There is a visitors centre which can provide you with info on flora and fauna.
Black Point Wildlife Drive is a 6 mile loop. It's free to all & makes for a nice, gentle, quiet and relaxed self-guided nature tour.
I have been here twice and each visit afforded me different sightings of animals. The second trip coincided with migrating birds stopping here for rest bite. Birds included some beautiful spoonbills.
The kids loved this little trail, excitedly looking out for gators of which there wre unfortuantely very few wishing to be seen.
My youngest son still maintains he saw an elephant but I'll let you make your own mind up about that!!!!!
A visit to KSC is a must if you are in the Merritt Island area. The Visitors Complex is much more impressive than the air and space museum in Washington DC (in my humble opinion) since KSC is where the real action is.
I have been spoiled in the past, going on the VIP tours of KSC where I was able to view the launch platforms up close and personal since my Grandad gave tours to VIPs (I was one of them of course) in early retirement after being an engineer at KSC for 40 years!
Here are some details about admission:
*Space Shuttle 25th Anniversary Celebration* - Special Event
$70.00 adult/$50.00 child (ages 3-11)
Friday, April 7- This is your chance for an up-close and personal opportunity to share in the excitement as John Young and Bob Crippen tell you their personal stories and experiences of being the crew of the first Space Shuttle mission.
Maximum Access Admission
$38 adult/$28 child (ages 3-11)
Tour Kennedy Space Center, see IMAX? space movies and all exhibits and shows. Also includes the Astronaut Hall of Fame and interactive space-flight simulators.
$31 adult/$21 child (ages 3-11)
Tour Kennedy Space Center, see IMAX? movies and enjoy the exhibits and shows.
ATX - Astronaut Training Experience
$225 adult (includes ATX gear and meal)
Kennedy Space Center's new immersive interactive Astronaut Training Program.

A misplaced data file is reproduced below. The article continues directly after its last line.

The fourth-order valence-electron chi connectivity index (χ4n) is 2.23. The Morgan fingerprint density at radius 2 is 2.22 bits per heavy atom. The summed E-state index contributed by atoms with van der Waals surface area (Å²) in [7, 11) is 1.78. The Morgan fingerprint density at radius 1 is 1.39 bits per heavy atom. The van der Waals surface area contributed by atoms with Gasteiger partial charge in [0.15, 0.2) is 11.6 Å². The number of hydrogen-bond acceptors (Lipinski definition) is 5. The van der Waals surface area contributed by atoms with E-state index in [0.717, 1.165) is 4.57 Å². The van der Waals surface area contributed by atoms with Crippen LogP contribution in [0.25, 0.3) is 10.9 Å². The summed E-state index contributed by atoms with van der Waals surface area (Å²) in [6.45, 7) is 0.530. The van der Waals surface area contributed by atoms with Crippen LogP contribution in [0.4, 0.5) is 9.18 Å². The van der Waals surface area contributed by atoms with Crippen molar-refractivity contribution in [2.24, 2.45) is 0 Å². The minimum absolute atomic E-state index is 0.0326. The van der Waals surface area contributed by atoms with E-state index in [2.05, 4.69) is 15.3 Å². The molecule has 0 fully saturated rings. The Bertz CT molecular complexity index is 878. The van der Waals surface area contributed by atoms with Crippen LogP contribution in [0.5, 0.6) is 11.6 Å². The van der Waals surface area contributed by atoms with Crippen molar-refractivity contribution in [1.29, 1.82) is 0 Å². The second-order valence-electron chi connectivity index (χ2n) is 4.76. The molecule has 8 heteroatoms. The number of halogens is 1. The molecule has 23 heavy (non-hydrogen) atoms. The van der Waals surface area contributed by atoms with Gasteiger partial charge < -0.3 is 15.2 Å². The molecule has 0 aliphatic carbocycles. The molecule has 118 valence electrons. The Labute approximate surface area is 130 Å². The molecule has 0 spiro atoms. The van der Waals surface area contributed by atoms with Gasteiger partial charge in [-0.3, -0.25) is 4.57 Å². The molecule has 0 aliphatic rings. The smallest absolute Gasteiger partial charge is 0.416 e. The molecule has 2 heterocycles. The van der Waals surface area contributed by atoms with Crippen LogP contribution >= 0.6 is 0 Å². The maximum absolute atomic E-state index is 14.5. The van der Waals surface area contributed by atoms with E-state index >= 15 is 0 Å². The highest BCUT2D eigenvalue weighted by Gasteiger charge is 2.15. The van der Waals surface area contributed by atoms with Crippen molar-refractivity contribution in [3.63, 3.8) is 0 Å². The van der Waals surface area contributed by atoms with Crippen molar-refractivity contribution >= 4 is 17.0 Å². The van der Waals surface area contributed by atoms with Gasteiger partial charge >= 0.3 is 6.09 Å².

There are more price options on their website.
From Orlando on State Road 528
Travel east on SR 528 until you reach the SR 407 exit going to Kennedy Space Center and Titusville. Take SR 407 until it dead ends into SR 405. Turn right (east) onto SR 405 and follow the signs for Kennedy Space Center. You will travel approximately 9 miles on SR 405. The KSC Visitor Complex will be on your right.
Merritt Island is one of the best places to see wildlife. If you have not seen some of these creatures free in the wild before, you will feel like you are in the presence of magic when you do see one.
The best way to see them is to get up with the sun on a still day and head to the river. One side of the island is traced by a road called Tropical Trail which follows the Indian River. The ideal way to see the wild life is from a canoe or kayak, but if you merely drive your car along Tropical Trail with one eye to the river, you will see herons, pelicans, osprey, egrets, turns, seagulls, wood peckers, peacocks and possibly the dolphins. There are several parks with docks that jut out into the river for you to pull off at and have a nice breakfast picnic. I recommend sitting on one of these docks with a pair of binoculars and a bottle of sun screen. From this vantage point I’ve seen manatees, dolphins, puffer fish, skates, Jelly fish, lizards, and even a gator.
Often people miss a wildlife sighting because they do not know what to look for.
MANATEE- Often all you see is the bump of their noses coming out of the water or the top of the hump of their bodies, it looks like a log covered with moss. When they swim you see a wake with two sets of rings, one set from their front flippers followed by one set made by their tail. DO NOT TOUCH THEM, FEED THEM, OR ATTEMPT TO CALL THEM OVER TO YOU. Once a manatee’s fear of humans and boats is concurred, it's conquered for good; they will trustingly swim up to motor boats and get chewed up in the propeller. Petting/Feeding manatee = Killing manatee.
DOLPHINS- Mostly what you see is their dorsal fin rising up and down in the water. They swim in a sort of graceful sine wave. Since they move fast, you need to look several feet ahead of the last place you saw the fin to see the next surfacing. If you see a large fast moving wake or an unusual roll in the surface of the water there is probably a dolphin under it.
OSPREY – they nest in dead trees and look like smaller Eagles.